Gallery 2. A selection here of more pictures & news items. First - from the Essex Chronicle & the Essex Weekly News, Friday February 17th, 1922.
ESSEX WEEKLY NEWS
FRIDAY, FEBRUARY 17, 1922
CONCERTS BY WIRELESS.
On Tuesday the first of a series of telegraphic and telephonic transmissions arranged by the Marconi Scientific Instrument Com-pany was sent out from the Marconi station at Writtle. This arrangement was made possible by the concession recently granted by the General Post Office to amateur followers of wireless telegraphy, and it is proposed to continue the transmissions weekly on Tuesdays, for a period of about an hour, starting at 7 p.m.
After a series of telegraphic signals a fifteen minutes' musical programme was radiated. This included both vocal and instrumental items. Amateurs who ''listened in'' stated that the sounds were clear, but not as loud as had been expected. on the whole the trans-missions were not heard so well as those radiated daily from Paris, or weekly from The Hague. There was a good deal of interrup-tion from other stations.
FRIDAY, FEBRUARY 17, 1922
MUSIC AND SPACE.
Transmissions from Writtle
Novel Scene Described.
The wonderful potentialities of wireless telephony and the point of excellence to which the invention has been advanced were again demonstrated in a striking degree at the first of a series of ''aerial'' concerts by the Marconi Scientific Instrument Company, one of the associated Marconi companies, on Tuesday evening. Hundreds of amateur wireless devotees as well as the experts enjoyed half an hour's musical treat seated at home by their self-constructed receiving stations. The finely adapted Marconi station at Writtle was utilised for transmitting purposes, although on this occasion the power had to be restricted in accordance with the terms of the Post office licence to 250watts, providing a wave length of about 700 metres. Mr. Robert Howe, the possessor of a delightfully toned baritone voice, who is the musical director of the Harold Wood and District Musical Society, was the vocalist, and selections on a ''Cliftophone'' were also transmitted with most satisfactory results.
By courtesy of the management at the Chelmsford offices of the Marconi Company, a special permit was granted to The Essex Chronicle for the attendance of a representative at the Writtle transmission station, he being the only person thus privileged apart from the technical staff engaged and those responsible for the musical items. Sharp at 7.15 the novel programme started. In a specially fitted up cubicle the musical party were accomodated, replete with piano and a bulky repertoire. After a series of telegraphic signals for calibration purposes, a member of the Marconi staff informed his expectant hearers that the proceedings were about to begin, and it needed only a little imagination to dwell on the size and sort of the scattered audience. Mr. Howe's first contribution was a ''Floral Dance'' which, heard through receivers by the Essex Chronicle representative in a separate building some distance away, sounded beautifully clear and resonant, totally lacking anything in the nature of ''tin.'' The accompaniments, too, rendered in pleasing style by Miss Elsie Berry, were distinct and tuneful, completing a wholly successful presentation of ''wireless'' music. Mr. Howe stood close to the piano, and sang through a sensitive hand receiver. He was well acquainted with his present duties by reason of a long experience in singing for the making of gramophone records. His high notes in particular were most accurately transmitted. Then came a selection, ''The Lost Chord'' on the Cliftophone the soundbox of which had been ingeniously connected with the transmitting apparatus. This is a greatly improved type of the gramophone in the form of an attractive looking musical box, and its notes were a real pleasure to hear. In the song ''Old Barty'' Mr. Howe seemed to tell his hearers in just the rollicking mood he was. Although unheard their appreciation could be safely assured. Not only words, but spirit, were faithfully interpreted. Two more selections were given on the Cliftophone, ''Robin Adair'' and ''Salut d'Amour.'' At the close a verbal message was sent out that reports on these transmissions would be appreciated, this being repeated in French and Dutch. In commemoration of the occasion a flashlight photograph was taken of Mr. Howe at the piano, holding the receiver by which he transmitted his songs.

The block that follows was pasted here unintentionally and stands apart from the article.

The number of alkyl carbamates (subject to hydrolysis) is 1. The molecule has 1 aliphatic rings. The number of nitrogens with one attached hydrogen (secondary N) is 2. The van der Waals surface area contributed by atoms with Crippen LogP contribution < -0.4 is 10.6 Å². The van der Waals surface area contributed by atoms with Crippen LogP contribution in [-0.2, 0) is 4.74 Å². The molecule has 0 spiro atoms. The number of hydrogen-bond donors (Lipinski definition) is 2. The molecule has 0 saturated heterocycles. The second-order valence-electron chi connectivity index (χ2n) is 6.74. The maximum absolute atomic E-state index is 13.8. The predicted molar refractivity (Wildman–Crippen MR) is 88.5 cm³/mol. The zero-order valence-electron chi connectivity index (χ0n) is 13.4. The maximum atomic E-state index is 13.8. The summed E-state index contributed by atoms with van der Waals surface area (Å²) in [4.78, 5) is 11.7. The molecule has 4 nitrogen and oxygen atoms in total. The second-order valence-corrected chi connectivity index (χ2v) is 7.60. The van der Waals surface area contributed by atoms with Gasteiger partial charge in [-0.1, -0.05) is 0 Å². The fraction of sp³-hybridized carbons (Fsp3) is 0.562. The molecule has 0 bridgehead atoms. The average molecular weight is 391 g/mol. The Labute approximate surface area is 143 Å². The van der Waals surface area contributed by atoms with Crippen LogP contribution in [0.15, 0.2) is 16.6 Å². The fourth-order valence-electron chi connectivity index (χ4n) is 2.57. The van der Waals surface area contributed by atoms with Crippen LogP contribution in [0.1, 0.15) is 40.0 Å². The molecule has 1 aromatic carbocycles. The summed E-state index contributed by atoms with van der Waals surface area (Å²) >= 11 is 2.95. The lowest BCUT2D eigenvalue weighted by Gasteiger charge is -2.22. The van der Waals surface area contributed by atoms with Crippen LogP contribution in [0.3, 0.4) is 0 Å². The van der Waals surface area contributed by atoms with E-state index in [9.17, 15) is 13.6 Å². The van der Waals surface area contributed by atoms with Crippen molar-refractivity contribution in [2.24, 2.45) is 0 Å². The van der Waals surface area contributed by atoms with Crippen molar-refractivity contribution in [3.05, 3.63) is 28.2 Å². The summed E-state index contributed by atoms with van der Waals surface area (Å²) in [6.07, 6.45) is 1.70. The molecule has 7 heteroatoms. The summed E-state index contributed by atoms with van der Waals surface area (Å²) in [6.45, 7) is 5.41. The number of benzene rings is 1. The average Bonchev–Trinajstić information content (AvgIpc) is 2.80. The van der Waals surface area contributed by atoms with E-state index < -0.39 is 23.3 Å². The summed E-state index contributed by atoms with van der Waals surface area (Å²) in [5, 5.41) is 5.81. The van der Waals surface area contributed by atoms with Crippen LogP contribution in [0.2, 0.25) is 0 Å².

So the first song transmitted live from the 'long low hut' in Writtle on the evening of Tuesday 14th February 1922 was Mr. Robert Howe singing 'The Floral Dance'. Listen here to a 78rpm gramophone record of the same singer, same song...
...and other music was played on the ''Cliftophone''...
The 'Press Release' 12 months later...
...and the transmitter circuit diagram...
''I have chosen to think that ideas are more important than organizations, and, if that has been, as some might think, my mistake, it has nevertheless been my inspiration.''
Peter Eckersley - The Power Behind The Microphone